My poor Minnesota Twins are having a terrible, horrible, no good, very bad season of epic proportion. It famously ain’t over ’til it’s over, but here at the one-third mark, after 54 games, it ain’t lookin’ good.
Put it this way: If the Twins continue to play at the abysmal .296 rate they have for the first two months of the season, they’ll win only 48 games. Which means losing 114! Which beats their previous worst (102 in 1982) by a good long margin.
Suffice to say we Twins fans are all feeling a bit stunned.
Last year the Twins seemed to recover from a slump dating back to the very end of the 2010 season.
While 1982 is the team’s worst year — so far, ha! — with a win-loss record of 60-102 (.370), and 1981 (a strike-shortened year) is close runner up with 41-68 (.376), among the other worst 12 Twins’ seasons are 2011 (.389, tied for #3), 2012 and 2013 (.407, tied with each other for #6) and 2014 (.432, tied for #10).
So when the team is playing .296 in 2016, it’s cause for concern. Especially when things don’t show any signs of improvement in the second month (in fact, some things get worse).
Here are the basic batting stats so far:
The season started rough with nine consecutive losses — swept by the Baltimore Orioles, the KC Royals, and the Chicago White Sox. Then we swept the LA Angels (in a home series, which was nice) to break the streak, but we went only 4-8 in the rest of April, ending the month at 7-17 (.292).
Hitting picked up slightly in May — mostly noticeable in the higher runs per game (4.11, still below league average of about 4.30) and in the OPS. But the Twins still only played .294 on the month. (The main thing to know about OPS is that anything below .700 is not pro.)
With only three games so far in June, it’s too early to say of the uptick in the averages means anything. Let’s hope so.
Because pitching isn’t much better:
Oddly, pitching went the opposite way of the batting. It was pretty good in April (especially the bullpen) — the Twins just weren’t scoring any runs. Then, when the batting picked up a bit in May, the pitching went completely to hell (and starters had a hard time going deep into games).
June, again, shows some sign of improvement (at least in the bullpen) and starters are going deeper, but with only three games, it’s too soon to count on a trend.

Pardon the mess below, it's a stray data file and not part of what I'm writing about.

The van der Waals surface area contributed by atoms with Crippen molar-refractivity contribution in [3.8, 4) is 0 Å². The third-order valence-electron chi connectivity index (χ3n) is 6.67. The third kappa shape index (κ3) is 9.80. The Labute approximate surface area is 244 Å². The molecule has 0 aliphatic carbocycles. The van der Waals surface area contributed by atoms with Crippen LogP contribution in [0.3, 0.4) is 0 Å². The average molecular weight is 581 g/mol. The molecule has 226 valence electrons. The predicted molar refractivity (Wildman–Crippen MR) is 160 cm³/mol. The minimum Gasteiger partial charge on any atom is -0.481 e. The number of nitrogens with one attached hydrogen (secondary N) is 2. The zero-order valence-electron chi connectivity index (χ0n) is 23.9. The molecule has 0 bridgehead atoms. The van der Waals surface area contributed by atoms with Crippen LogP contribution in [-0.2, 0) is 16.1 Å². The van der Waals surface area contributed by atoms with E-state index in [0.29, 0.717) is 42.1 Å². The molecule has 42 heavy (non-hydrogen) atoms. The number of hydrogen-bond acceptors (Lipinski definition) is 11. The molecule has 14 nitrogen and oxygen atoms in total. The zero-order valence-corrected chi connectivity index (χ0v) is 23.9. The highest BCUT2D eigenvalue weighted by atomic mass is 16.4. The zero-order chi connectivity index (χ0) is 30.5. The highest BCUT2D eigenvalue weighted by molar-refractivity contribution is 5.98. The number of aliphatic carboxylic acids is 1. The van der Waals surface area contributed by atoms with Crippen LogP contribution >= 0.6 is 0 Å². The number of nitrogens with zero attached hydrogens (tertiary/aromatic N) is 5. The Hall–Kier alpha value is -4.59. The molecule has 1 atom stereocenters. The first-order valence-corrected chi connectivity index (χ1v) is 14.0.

So it’s been a disappointing — and at times weird — season. Losing the first nine and then sweeping the Angels was weird. We have an away series with them starting June 13th. Hopefully we continue to do well against the AL-West.
It was also weird sweeping the AL-West top team, the Seattle Mariners, in late May and then being, in turn, swept by the worst team in the AL-West, the Oakland Athletics.
That was like the time Jose Berrios, another rookie Twins pitcher, beat unbeatable Houston Astros pitching ace Dallas Keuchel. Weird! (Berrios ended up not working out and has been sent down to AAA for more seasoning.)
Baseball is like that, and I’m increasingly convinced the odds of any one baseball game approach 50/50. “Worst” teams beat “best” teams all the time; there is so much luck involved.
The thing I notice the most is that, after last year gave us the impression the Twins could compete, this year removes all hope. The four-game winning streak in April evaporated, and so did the one in May. Nothing seems to be working for the team right now.
The question fans are asking is: Why? What’s going on?
I’ve read a lot of articles by a variety of observers, and when it’s all said and done, I can safely say: No one seems to have a clue.
Which, right there, seems like a problem to me. How do you fix a problem if you don’t even know what’s wrong?
In any event, the Twins’ 2016 season is all but lost at this point, and we fans get to watch four more months of hopeless baseball.
Maybe, just maybe, with no pressure on the team, at least they’ll have some fun.
They ain’t having any now, that’s for sure.